COVID-19 Publications

23

Jul, 2020

The remaining unknowns: A mixed methods study of the current and global health research priorities for COVID-19

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Introduction In March 2020 the World Health Organisation (WHO) released a Global Research Roadmap in an effort to coordinate and accelerate the global research response to combat COVID-19 based on deliberations of 400 experts across the world. Three months on, the disease and our understanding have both evolved significantly. As we now tackle a pandemic in very different contexts and with increased knowledge, we sought to build on the work of the WHO to gain a more current and global perspective on these initial priorities.

Methods We undertook a mixed methods study seeking the views of the global research community to i) assess which of the early WHO roadmap priorities are still most pressing; ii) understand whether they are still valid in different settings, regions or countries; and iii) identify any new emerging priorities.

Results Thematic analysis of the significant body of combined data shows the WHO roadmap is globally relevant, however, new important priorities have emerged, in particular, pertinent to low and lower-middle income countries (less resourced countries), where health systems are under significant competing pressures. We also found a shift from prioritising vaccine and therapeutic development towards a focus on assessing the effectiveness, risks, benefits and trust in the variety of public health interventions and measures. Our findings also provide insight into temporal nature of these research priorities, highlighting the urgency of research that can only be undertaken within the period of virus transmission, as well as other important research questions but which can be answered outside the transmission period. Both types of studies are key to help combat this pandemic but also importantly to ensure we are better prepared for the future.

Conclusion We hope these findings will help guide decision making across the broad research system including the multi-lateral partners, research funders, public health practitioners, clinicians and civil society.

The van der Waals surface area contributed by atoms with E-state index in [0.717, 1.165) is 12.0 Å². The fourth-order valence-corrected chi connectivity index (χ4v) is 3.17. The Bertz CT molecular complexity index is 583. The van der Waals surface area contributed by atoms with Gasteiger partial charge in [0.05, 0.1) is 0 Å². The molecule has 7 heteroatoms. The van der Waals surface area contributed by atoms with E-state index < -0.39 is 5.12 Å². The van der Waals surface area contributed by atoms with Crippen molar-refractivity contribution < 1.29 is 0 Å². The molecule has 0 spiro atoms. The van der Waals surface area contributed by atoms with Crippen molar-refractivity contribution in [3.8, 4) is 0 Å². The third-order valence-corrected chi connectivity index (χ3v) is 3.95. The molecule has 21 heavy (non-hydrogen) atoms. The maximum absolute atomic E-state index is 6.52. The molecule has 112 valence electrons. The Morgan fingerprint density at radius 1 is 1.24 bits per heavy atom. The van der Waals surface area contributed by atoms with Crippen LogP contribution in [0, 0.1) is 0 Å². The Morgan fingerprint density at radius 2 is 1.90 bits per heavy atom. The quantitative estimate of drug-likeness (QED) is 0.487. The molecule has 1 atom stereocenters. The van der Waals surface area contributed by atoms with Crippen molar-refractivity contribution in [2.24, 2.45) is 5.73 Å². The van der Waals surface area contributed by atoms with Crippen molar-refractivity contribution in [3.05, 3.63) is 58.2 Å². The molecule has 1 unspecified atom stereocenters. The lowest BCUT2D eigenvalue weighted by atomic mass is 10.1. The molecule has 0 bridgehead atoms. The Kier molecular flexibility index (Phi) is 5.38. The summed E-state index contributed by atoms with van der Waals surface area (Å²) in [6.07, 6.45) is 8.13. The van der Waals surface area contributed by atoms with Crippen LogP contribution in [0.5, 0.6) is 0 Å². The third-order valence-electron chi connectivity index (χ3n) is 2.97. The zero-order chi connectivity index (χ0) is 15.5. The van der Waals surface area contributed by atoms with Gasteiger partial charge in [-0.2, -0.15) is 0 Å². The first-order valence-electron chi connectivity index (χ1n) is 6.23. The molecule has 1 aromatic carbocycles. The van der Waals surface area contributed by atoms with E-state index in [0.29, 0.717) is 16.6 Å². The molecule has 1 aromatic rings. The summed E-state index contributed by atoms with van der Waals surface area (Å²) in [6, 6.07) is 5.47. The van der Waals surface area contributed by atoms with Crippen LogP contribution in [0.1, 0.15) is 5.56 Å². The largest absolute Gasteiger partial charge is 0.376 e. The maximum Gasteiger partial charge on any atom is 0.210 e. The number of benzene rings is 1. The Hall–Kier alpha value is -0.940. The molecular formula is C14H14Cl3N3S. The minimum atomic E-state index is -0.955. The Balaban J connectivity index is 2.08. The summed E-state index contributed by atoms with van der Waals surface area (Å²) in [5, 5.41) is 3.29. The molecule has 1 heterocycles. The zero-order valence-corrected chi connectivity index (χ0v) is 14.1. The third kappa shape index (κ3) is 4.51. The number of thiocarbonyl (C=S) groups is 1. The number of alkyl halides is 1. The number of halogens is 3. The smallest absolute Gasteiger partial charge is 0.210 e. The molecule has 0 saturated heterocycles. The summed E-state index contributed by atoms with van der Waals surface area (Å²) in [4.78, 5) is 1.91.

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6

Jul, 2020

Paediatric COVID‐19 admissions in a region with open schools during the two first months of the pandemic

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Abstract According to the United Nations Educational, Science and Cultural Organization, 194 countries had implemented country-wide school closures by April 1st 2020 in an effort to combat the COVID-19 pandemic. It’s estimated that those closures affected 91.3% of students across the globe. However, Sweden adopted a different approach to the strict lockdowns imposed elsewhere and day care centres and schools for children up to 15 years of age remained open. The strategy decision to shift schools to distance learning only for children aged 16 years and older was influenced by multiple factors, including the potential impact on school closures on the availability of the healthcare work force, the increasing evidence of mainly mild infections among children and the potential negative consequences of school closures for younger children.

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15

Apr, 2020

Coronavirus disease 2019 in children — United States, February 12–April 2, 2020

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What is already known about this topic?

Data from China suggest that pediatric coronavirus disease 2019 (COVID-19) cases might be less severe than cases in adults and that children (persons aged <18 years) might experience different symptoms than adults.

What is added by this report?

In this preliminary description of pediatric U.S. COVID-19 cases, relatively few children with COVID-19 are hospitalized, and fewer children than adults experience fever, cough, or shortness of breath. Severe outcomes have been reported in children, including three deaths.

What are the implications for public health practice?

Pediatric COVID-19 patients might not have fever or cough. Social distancing and everyday preventive behaviors remain important for all age groups because patients with less serious illness and those without symptoms likely play an important role in disease transmission.